The stereotypical spiral seashell, bumpy on the large end, tapering to smooth opening on the narrow side, is an idealized knobbed whelk.

Whelks are clam-eating salt-water gastropods -- though they only eat one clam every month or so. The whelk's small proboscis contains a raspy radula, which is festooned with even smaller denticles. The whelk can use the radula to bore holes in clamshells, or it can force the clamshell open with its large foot, wedging in the edge of its own shell to keep the clamshell open. Some whelk, notably the Rogue Rapa whelk, are large enough to engulf clams whole, at which point they open of their own accord and expose their fleshy insides to the predator.

When cargo ships dump ballast, larval whelks can get transplanted from one ecosystem to another. This can cause devastation to local populations of oysters, clams, and mussels.

The knobbed whelk is the official state shell of New Jersey, USA. However, despite whelks being found on beaches all over New Jersey, it's not part of the local cuisine there. Whelks are more likely to be found in Chinese, Korean, or Italian cookbooks.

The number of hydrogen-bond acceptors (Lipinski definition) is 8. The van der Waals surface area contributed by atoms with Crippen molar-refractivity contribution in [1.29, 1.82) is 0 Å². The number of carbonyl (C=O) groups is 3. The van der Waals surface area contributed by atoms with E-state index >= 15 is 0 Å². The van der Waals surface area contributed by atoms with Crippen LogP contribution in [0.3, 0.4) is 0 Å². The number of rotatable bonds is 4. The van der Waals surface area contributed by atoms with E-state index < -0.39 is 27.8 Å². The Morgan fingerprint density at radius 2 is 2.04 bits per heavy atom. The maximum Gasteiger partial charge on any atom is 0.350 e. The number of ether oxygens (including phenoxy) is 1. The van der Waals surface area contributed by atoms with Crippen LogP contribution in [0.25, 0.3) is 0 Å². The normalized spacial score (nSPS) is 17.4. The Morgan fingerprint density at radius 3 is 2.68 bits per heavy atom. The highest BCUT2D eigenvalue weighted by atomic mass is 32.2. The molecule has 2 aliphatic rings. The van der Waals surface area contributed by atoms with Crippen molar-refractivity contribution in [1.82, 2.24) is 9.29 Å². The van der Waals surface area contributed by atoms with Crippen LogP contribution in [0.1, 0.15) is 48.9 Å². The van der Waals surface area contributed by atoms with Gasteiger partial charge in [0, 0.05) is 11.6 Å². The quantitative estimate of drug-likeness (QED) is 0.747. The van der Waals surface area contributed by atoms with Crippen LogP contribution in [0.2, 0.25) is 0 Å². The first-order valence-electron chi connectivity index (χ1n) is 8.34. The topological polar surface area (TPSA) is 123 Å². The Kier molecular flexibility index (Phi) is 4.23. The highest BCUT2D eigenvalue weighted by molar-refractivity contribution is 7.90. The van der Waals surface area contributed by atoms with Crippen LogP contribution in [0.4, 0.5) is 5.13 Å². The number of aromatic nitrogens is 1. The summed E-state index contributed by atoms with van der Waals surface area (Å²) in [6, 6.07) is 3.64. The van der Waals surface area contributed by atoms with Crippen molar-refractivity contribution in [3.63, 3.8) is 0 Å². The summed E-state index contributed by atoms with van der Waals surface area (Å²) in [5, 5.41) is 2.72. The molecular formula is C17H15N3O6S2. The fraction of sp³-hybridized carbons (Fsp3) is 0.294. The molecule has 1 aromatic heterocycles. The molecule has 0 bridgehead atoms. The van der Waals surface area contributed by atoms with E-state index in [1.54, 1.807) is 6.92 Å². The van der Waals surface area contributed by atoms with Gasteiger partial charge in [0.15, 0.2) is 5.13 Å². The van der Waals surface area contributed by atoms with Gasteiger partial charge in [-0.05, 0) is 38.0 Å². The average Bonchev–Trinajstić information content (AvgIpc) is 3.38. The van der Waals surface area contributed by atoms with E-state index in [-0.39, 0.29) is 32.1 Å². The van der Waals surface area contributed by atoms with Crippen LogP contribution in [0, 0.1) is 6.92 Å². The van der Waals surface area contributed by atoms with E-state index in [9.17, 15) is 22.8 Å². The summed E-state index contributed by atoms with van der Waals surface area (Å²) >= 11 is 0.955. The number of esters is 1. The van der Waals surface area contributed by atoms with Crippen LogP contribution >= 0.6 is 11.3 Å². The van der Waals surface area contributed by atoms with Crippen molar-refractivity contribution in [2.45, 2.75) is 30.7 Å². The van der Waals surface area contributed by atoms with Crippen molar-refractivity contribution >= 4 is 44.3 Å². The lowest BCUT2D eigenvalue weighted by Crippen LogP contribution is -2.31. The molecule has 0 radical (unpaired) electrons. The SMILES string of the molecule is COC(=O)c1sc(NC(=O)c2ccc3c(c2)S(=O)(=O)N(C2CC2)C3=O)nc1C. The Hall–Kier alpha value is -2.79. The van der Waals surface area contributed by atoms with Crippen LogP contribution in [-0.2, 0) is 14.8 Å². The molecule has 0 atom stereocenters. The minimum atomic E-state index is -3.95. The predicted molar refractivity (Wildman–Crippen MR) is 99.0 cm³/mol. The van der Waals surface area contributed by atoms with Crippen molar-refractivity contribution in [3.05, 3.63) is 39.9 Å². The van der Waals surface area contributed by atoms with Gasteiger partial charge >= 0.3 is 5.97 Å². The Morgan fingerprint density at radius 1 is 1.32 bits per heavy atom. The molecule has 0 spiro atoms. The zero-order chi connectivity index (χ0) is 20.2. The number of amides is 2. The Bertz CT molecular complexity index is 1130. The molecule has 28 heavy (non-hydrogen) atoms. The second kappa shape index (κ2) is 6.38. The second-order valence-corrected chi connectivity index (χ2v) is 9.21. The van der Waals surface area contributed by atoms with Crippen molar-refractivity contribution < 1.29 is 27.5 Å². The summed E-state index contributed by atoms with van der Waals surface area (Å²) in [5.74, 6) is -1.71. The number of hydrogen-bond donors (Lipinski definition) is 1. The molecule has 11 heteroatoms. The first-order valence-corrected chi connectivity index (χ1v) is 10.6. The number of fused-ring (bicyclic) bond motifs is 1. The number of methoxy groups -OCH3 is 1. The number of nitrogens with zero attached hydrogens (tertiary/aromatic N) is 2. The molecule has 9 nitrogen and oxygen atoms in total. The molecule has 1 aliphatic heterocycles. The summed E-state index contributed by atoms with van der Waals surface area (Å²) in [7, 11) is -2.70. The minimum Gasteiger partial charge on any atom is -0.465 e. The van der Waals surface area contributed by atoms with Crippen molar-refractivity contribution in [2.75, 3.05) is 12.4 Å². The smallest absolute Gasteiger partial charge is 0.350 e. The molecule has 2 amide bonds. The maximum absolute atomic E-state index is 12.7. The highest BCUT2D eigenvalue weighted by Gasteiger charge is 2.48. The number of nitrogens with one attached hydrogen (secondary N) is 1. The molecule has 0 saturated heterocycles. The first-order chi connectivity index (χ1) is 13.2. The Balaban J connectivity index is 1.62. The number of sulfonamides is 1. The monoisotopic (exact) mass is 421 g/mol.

Whelk (?), n. [OE. welk, wilk, AS. weoloc, weloc, wiloc. Cf. Whilk, and Wilk.] Zool.

Any one numerous species of large marine gastropods belonging to Buccinum and allied genera; especially, Buccinum undatum, common on the coasts both of Europe and North America, and much used as food in Europe.

Whelk tingle, a dog whelk. See under Dog.

 

© Webster 1913.


Whelk, n. [OE. whelke, dim. of whele. See Wheal a pustule.]

1.

A papule; a pustule; acne.

"His whelks white."

Chaucer.

2.

A stripe or mark; a ridge; a wale.

Chin whelk Med., sycosis. -- Rosy whelk Med., grog blossom.

 

© Webster 1913.

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